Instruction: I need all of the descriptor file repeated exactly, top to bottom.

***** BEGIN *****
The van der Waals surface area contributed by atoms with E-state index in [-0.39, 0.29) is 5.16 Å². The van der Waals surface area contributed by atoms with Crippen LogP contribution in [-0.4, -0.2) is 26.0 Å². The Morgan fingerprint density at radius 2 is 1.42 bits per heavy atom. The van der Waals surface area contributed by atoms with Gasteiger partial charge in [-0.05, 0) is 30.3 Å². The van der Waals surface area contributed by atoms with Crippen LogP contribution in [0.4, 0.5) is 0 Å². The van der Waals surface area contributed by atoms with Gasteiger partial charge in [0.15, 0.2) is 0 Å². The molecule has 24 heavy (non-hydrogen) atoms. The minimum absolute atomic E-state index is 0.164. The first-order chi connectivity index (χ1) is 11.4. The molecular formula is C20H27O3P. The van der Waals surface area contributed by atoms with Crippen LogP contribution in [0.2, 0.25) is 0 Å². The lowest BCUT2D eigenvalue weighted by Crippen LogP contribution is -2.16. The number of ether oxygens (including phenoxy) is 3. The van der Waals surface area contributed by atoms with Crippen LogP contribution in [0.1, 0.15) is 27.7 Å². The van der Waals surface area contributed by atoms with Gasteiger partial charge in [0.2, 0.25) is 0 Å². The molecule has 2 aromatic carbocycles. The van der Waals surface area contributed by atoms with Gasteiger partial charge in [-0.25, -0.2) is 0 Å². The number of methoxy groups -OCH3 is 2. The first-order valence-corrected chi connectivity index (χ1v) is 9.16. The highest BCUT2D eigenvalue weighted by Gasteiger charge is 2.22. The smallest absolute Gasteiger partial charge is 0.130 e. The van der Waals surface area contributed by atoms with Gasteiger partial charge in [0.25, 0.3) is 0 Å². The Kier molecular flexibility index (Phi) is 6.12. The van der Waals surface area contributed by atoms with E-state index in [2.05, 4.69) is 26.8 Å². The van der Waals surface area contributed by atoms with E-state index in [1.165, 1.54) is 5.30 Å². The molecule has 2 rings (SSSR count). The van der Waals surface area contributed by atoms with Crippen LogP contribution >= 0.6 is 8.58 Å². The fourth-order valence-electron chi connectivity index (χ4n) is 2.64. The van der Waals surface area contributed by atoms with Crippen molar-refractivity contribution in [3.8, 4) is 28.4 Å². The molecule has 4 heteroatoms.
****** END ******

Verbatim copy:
The van der Waals surface area contributed by atoms with E-state index in [-0.39, 0.29) is 5.16 Å². The van der Waals surface area contributed by atoms with Crippen LogP contribution in [-0.4, -0.2) is 26.0 Å². The Morgan fingerprint density at radius 2 is 1.42 bits per heavy atom. The van der Waals surface area contributed by atoms with Gasteiger partial charge in [-0.05, 0) is 30.3 Å². The van der Waals surface area contributed by atoms with Crippen LogP contribution in [0.4, 0.5) is 0 Å². The van der Waals surface area contributed by atoms with Gasteiger partial charge in [0.15, 0.2) is 0 Å². The molecule has 24 heavy (non-hydrogen) atoms. The minimum absolute atomic E-state index is 0.164. The first-order chi connectivity index (χ1) is 11.4. The molecular formula is C20H27O3P. The van der Waals surface area contributed by atoms with Crippen LogP contribution in [0.2, 0.25) is 0 Å². The lowest BCUT2D eigenvalue weighted by Crippen LogP contribution is -2.16. The number of ether oxygens (including phenoxy) is 3. The van der Waals surface area contributed by atoms with Crippen LogP contribution in [0.1, 0.15) is 27.7 Å². The van der Waals surface area contributed by atoms with Gasteiger partial charge in [0.2, 0.25) is 0 Å². The molecule has 2 aromatic carbocycles. The van der Waals surface area contributed by atoms with Gasteiger partial charge in [-0.25, -0.2) is 0 Å². The number of methoxy groups -OCH3 is 2. The first-order valence-corrected chi connectivity index (χ1v) is 9.16. The highest BCUT2D eigenvalue weighted by Gasteiger charge is 2.22. The smallest absolute Gasteiger partial charge is 0.130 e. The van der Waals surface area contributed by atoms with Gasteiger partial charge in [0.25, 0.3) is 0 Å². The Kier molecular flexibility index (Phi) is 6.12. The van der Waals surface area contributed by atoms with E-state index in [2.05, 4.69) is 26.8 Å². The van der Waals surface area contributed by atoms with E-state index in [1.165, 1.54) is 5.30 Å². The molecule has 2 rings (SSSR count). The van der Waals surface area contributed by atoms with Crippen LogP contribution >= 0.6 is 8.58 Å². The fourth-order valence-electron chi connectivity index (χ4n) is 2.64. The van der Waals surface area contributed by atoms with Crippen molar-refractivity contribution in [3.8, 4) is 28.4 Å². The molecule has 4 heteroatoms.